Thursday, April 26, 2007
Anti-Trust Complaint Filed Against U.S. Wind Industry
Naples NY, April 25, 2007
A grass roots coalition of nearly 100 citizens from New York, Vermont, and other states have filed a federal Anti-Trust Complaint alleging that an international cartel comprised of foreign and domestic business entities have conspired to eliminate competition in the newly emerging U.S. wind energy sector.
This Complaint, filed today with the Department Of Justice Anti-Trust Division, maintains that windfarm developers, suppliers, consultants, investors, and in some cases public officials have engaged in illegal geographic Market Allocation, Price Fixing and Bid Rigging in direct violation of the Sherman Anti-Trust Act.
As a result of this illegal conspiracy thousands of landowners and hundreds of municipalities have been denied substantial monetary gains that otherwise would be available in a free and competitive market.
Questions regarding this Complaint, or requests for copies of the entire Complaint, may be directed to:
Bradley E. Jones
3996 Donley Road
Naples NY 14512
585-374-2627 (H), 585-233-8539 (M)
READ THE FINAL DOCUMENT COMPLAINT AT COHOCTIN WIND WATCH
Wednesday, April 18, 2007
HARRISBURG, Pa., April 18 /PRNewswire-USNewswire/ -- The Pennsylvania
Game Commission today signed cooperative, voluntary agreements with 12
companies to avoid, minimize and potentially mitigate any adverse impacts
the development of wind energy may have on the state's wildlife resources.
Note: While Airtricity and Gamesa are included in the voluntary agreement, its application to pre-existing development plans -- such as the turbine construction planned near Folmont -- is not clear.
Saturday, April 14, 2007
A series of ads by Save Our Allegheny Ridges that ran in the Bedford (Penn.) Gazette in March 2007.
Turbine Talk 1: No benefit
Turbine Talk 2: Noise
Turbine Talk 3: Low production
Turbine Talk 4: Watershed
Turbine Talk 5: Wildlife
Turbine Talk 6: Aesthetics
Turbine Talk 7: Property values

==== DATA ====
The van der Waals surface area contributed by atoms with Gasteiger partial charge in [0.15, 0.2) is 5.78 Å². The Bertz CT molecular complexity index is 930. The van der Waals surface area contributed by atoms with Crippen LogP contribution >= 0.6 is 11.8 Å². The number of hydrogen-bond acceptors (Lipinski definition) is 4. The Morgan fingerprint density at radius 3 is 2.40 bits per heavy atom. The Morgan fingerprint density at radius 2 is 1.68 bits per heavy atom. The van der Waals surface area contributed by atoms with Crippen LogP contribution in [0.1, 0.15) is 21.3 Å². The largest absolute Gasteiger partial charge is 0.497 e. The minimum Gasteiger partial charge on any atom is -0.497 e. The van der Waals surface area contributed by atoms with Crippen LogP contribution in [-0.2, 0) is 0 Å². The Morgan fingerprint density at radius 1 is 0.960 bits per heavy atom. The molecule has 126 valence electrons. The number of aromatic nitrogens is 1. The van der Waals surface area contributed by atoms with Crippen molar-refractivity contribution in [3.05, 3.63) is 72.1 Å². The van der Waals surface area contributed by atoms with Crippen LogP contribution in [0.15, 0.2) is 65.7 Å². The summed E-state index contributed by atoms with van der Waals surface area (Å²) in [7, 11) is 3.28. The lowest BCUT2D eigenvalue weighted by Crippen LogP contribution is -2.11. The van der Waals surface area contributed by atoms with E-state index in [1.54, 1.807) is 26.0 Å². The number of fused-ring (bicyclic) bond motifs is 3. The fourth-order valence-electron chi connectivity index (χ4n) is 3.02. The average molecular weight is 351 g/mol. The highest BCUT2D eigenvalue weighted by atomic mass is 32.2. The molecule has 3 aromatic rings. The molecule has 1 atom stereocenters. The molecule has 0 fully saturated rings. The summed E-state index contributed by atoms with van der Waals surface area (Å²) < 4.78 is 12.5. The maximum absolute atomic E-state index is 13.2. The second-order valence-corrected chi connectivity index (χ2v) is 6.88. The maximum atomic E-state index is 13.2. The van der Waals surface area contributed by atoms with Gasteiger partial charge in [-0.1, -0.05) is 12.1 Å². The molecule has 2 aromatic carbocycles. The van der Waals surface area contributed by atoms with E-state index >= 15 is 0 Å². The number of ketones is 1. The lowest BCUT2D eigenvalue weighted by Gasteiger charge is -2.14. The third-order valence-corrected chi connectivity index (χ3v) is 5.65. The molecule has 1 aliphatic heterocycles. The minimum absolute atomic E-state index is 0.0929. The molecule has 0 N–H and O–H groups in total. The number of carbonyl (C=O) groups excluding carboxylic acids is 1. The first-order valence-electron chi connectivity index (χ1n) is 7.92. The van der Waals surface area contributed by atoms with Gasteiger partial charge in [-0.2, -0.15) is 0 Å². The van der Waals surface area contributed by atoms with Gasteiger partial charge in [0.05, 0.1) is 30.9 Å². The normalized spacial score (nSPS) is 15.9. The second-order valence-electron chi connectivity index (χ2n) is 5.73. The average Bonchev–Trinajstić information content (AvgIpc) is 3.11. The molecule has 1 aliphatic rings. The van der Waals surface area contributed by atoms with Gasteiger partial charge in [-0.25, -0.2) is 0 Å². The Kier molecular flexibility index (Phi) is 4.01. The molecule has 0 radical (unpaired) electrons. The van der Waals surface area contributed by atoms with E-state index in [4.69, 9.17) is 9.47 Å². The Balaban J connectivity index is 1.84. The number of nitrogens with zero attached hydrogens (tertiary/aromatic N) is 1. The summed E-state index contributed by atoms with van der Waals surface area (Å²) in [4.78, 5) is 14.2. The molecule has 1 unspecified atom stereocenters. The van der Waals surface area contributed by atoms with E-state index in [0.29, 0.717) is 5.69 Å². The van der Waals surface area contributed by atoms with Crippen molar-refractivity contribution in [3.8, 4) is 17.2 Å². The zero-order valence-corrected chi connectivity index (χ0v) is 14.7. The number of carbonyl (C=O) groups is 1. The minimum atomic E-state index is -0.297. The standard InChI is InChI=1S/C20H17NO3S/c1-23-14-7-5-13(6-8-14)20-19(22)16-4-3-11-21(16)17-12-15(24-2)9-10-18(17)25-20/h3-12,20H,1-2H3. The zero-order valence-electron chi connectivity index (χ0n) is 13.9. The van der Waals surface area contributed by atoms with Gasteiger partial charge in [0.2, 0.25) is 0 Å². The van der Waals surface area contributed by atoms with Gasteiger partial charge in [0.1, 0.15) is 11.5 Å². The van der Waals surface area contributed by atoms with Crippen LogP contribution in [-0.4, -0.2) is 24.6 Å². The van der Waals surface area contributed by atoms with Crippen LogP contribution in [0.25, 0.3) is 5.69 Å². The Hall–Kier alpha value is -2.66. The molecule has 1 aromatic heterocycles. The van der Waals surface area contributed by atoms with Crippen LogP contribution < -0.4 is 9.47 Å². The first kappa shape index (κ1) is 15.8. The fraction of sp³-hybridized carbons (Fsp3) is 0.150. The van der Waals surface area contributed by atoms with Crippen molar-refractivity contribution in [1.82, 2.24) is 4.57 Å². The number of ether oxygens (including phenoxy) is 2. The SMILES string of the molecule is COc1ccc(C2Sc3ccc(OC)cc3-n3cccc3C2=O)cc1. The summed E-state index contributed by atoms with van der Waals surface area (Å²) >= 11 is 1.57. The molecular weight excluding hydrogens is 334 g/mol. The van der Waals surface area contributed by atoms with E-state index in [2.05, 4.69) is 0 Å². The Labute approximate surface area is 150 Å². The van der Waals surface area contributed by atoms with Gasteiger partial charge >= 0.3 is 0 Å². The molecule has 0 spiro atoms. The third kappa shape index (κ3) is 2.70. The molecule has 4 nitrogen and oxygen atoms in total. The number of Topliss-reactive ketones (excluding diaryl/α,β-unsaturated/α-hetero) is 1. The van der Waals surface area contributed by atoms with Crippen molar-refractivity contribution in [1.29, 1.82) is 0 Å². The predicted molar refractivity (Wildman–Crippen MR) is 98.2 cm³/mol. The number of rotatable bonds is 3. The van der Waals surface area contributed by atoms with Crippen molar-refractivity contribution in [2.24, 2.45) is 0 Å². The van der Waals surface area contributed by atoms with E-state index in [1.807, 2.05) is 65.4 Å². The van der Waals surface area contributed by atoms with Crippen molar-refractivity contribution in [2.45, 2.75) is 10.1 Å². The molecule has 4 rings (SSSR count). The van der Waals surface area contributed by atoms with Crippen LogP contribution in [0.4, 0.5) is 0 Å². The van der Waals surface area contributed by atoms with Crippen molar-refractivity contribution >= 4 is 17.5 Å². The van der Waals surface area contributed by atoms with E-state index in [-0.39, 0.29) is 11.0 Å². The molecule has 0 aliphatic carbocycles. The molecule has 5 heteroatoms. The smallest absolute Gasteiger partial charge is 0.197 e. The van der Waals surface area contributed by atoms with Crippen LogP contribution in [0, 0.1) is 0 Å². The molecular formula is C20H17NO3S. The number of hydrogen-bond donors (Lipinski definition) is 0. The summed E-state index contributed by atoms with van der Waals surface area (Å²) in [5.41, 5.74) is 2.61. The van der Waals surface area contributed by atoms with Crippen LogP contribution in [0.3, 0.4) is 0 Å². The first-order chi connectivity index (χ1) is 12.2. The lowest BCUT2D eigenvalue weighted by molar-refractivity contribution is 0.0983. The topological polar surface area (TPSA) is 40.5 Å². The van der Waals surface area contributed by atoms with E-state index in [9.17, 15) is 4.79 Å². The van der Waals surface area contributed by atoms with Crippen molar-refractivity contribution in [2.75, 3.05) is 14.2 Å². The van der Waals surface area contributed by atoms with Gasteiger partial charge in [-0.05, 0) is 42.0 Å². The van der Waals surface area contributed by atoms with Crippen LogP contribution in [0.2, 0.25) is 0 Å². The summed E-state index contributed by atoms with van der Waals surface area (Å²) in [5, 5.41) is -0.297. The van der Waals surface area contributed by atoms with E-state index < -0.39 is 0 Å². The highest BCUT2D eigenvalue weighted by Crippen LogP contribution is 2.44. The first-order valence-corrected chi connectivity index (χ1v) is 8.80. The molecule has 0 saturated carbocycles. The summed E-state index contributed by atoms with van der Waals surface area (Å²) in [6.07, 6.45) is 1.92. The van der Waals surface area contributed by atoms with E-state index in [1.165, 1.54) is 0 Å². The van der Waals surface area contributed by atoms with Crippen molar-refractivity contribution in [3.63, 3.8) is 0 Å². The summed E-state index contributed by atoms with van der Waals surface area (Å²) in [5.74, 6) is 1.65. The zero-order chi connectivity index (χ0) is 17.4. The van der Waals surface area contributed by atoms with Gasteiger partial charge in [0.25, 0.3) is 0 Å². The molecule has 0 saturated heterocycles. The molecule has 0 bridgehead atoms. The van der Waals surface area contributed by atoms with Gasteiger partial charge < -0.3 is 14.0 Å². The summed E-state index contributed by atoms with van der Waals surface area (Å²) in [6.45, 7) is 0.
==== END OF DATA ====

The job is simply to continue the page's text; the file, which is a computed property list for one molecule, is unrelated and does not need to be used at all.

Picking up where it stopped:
When I first heard about wind turbines on Pennsylvania's mountaintops, I decided to investigate wind energy. Unfortunately, they cannot eliminate our dependence on foreign oil and they can never be a major source of electrical power. They are promoted by some environmentalists and those that profit from turbines as "clean and green." Unfortunately, the truth does not match the claims.
These facts concern me.
Sunday, April 08, 2007
Monday, April 02, 2007
Noise created by commercial-scale wind turbines has become a major concern around the world as wind power development continues to proliferate. Although the industry claims that modern turbines are quieter — even as they grow ever larger — complaints are increasing from people who live near new projects.
While the wind itself may mask some of the noise under some atmospheric conditions, the deep unnatural thumping as the giant blades pass their supporting tower is particularly intrusive. Testimony from hundreds of turbine neighbors confirms this, most recently from Maine, Massachusetts, New York, Pennsylvania, Illinois, Wisconsin, Texas, Canada, the U.K., and New Zealand. Reports can be found at www.wind-watch.org/news and www.wind-watch.org/documents.
The noise is especially intrusive because wind energy facilities are often built in rural areas where the ambient sound level may be quite low, especially at night. On the logarithmic decibel (dB) scale, an increase of 10 dB is perceived as a doubling of the noise level. An increase of 6 dB is considered to be a serious community issue. Since a quiet night in the country is typically around 25 dB, the common claim by wind developers of 45 dB at the nearest home would be perceived as a noise four times louder than normal. And because it is intermittent and directional, those affected assert that one can never get used to it. The disruption of sleep alone presents serious health and human rights issues.
The problem is worse than the industry admits. Frits van den Berg, a physicist at the University of Groningen in The Netherlands, studied noise levels around a German facility of 17 turbines. In a 2003 paper published in the Journal of Sound and Vibration, he found that at night, because the surface air is often more still than the air at the height of the blades, the noise from the turbines is 15 to 18 dB higher than during the day and carries farther. He noted that residents 1.9 kilometers (6,200 feet or 1.2 miles) away expressed strong annoyance with noise from the facility.
The French National Academy of Medicine has called for a halt of all large-scale wind development within 1.5 kilometers of any residence, because the sounds emitted by the blades constitute a permanent risk for people exposed to them. The U.K. Noise Association studied the issue and agreed with the recommendation of a 1-mile setback.
Full article here.
Sunday, April 01, 2007
Earlier this week, Goldman Sachs more than doubled its money by selling Horizon Wind Energy, a developer and operator of wind power generation, for at least $2.15 billion to Energias de Portugal….
German wind turbine manufacturer REpower Systems has also seen its market valuation more than triple in the last year, to 150 euros ($200) a share, and in recent weeks has received takeover bids of around $1.7 billion from French nuclear power company Areva and India's Suzlon Energy.
Full article here